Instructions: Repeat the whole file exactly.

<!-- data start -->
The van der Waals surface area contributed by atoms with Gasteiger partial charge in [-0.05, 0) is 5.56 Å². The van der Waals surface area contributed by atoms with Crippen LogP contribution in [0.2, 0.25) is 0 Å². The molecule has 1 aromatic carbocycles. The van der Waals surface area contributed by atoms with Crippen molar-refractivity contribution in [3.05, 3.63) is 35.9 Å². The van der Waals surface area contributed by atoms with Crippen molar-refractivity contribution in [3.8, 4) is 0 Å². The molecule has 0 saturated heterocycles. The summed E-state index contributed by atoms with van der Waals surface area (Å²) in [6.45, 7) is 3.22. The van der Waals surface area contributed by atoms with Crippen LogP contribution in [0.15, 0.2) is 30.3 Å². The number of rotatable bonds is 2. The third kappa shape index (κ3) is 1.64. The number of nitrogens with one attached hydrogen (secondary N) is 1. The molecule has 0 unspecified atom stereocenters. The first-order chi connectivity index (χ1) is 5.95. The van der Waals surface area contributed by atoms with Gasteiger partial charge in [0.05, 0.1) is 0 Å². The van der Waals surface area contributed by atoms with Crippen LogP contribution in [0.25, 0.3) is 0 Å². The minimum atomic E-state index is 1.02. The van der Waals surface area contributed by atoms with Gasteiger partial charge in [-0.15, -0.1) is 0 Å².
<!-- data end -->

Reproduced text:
The van der Waals surface area contributed by atoms with Gasteiger partial charge in [-0.05, 0) is 5.56 Å². The van der Waals surface area contributed by atoms with Crippen LogP contribution in [0.2, 0.25) is 0 Å². The molecule has 1 aromatic carbocycles. The van der Waals surface area contributed by atoms with Crippen molar-refractivity contribution in [3.05, 3.63) is 35.9 Å². The van der Waals surface area contributed by atoms with Crippen molar-refractivity contribution in [3.8, 4) is 0 Å². The molecule has 0 saturated heterocycles. The summed E-state index contributed by atoms with van der Waals surface area (Å²) in [6.45, 7) is 3.22. The van der Waals surface area contributed by atoms with Crippen LogP contribution in [0.15, 0.2) is 30.3 Å². The number of rotatable bonds is 2. The third kappa shape index (κ3) is 1.64. The number of nitrogens with one attached hydrogen (secondary N) is 1. The molecule has 0 unspecified atom stereocenters. The first-order chi connectivity index (χ1) is 5.95. The van der Waals surface area contributed by atoms with Gasteiger partial charge in [0.05, 0.1) is 0 Å². The van der Waals surface area contributed by atoms with Crippen LogP contribution in [0.25, 0.3) is 0 Å². The minimum atomic E-state index is 1.02. The van der Waals surface area contributed by atoms with Gasteiger partial charge in [-0.15, -0.1) is 0 Å².